Pattie Lovett-Reid: When it comes to hobbies and side hustles, the CRA is watching

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You may think it is just a hobby, but CRA may disagree.

If you are earning money through a little side hustle, business activity or other extra gig, CRA wants its fair share. The agency believes a lot of tax dollars in the past may have gone uncollected, and they aren’t happy about it.

How and where you make money is shifting, and CRA has been paying close attention to what are referred to as “platform economies”.

A platform economy is simply a platform that brings buyers and sellers together through the internet or mobile apps. These sources are gaining traction and popularity, and could be significant contributors to household income that has gone unreported.


Let’s break down the platform economies.


This one isn’t new, and many will tell you that in order to make ends meet, the gig economy is where it is at.

You provide service on a short-term basis, pick up a contract for a period of time, or go the freelance route. In a gig economy, companies tend to hire independent contractors or freelancers, often through online platforms or apps. These workers are typically considered to be self-employed instead of employees. The money they make is considered to be income.

It is important to note that the gig economy is very different then the sharing economy, which is also under the spotlight of CRA.


This is where money is earned from unused assets such as a room in a home or cottage, or a vehicle.

Think ridesharing, bike rentals, boats, machinery or equipment.

If you are using your personal assets to generate additional income by sharing them, CRA wants to know about it. 


People will sell their goods or services from one person directly to another person.

The second-hand economy is booming: think Posh Mark, Kijiji, eBay or Etsy to name a few.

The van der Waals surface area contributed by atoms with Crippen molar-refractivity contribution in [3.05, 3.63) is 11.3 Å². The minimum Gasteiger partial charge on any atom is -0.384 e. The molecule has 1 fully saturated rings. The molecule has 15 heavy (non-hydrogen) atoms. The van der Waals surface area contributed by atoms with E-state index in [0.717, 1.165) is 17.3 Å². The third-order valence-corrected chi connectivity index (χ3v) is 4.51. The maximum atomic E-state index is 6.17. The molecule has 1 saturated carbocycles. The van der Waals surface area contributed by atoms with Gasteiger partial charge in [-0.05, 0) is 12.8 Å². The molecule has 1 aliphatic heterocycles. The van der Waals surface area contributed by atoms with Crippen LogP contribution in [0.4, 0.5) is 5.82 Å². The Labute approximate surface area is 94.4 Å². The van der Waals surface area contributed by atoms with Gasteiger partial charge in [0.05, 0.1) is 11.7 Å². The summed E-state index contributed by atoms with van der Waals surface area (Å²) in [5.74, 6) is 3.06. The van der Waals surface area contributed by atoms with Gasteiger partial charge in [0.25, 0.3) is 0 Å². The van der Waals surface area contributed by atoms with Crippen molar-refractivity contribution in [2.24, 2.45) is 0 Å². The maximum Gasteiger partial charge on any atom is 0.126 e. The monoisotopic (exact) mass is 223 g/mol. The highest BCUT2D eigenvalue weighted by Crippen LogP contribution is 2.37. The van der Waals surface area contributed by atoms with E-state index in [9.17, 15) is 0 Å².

Now before you panic, CRA isn’t likely interested in last years Lululemon pants you decided to resell for a fraction of the cost.

However, they are likely interested if you are someone who is a buyer snapping up deals and reselling for a profit.


We all know someone making money off a social media platform through product placement, endorsement or promotion. They become a brand ambassador and motivate others to buy a product or service.

This too could be very lucrative via advertising revenue, and is also very visible to to CRA.

It doesn’t take a lot of investigation to go online to determine who is doing what.

If you are getting paid, CRA wants to know about it too. The audit will happen.


As the landscape has shifted, so too have the means to identify those who aren’t reporting income.

CRA will go to great lengths to check out people on social media and try to connect the dots.

In other words, an endorsement for a big brand but little income reported warrants suspicion of tax evasion and an audit. Or if you rent a room via Airbnb, it will show up, as CRA has proven its effectiveness at gaining access to anyone registered with any online platform.

Now it isn’t all bad news. Yes, you have to report all of the income generated, but you will also be able to deduct all the expenses incurred to generate the income. So your crafting hobby is likely fine, if it costs you more it to make something then what you can sell if for. 

If you are at all uncertain and fear you may have crossed the line, reach out to CRA. Consider doing so via the Voluntary Disclosures Program. Voluntary only applies if you are unaware of CRA taking any compliance action against you. Be sure to include all the relevant information and income generated, and the potential estimate of tax owing.

​You know if you have been generating unreported income, so the ball is in your court. You might want to consider calling CRA before they come calling for you.

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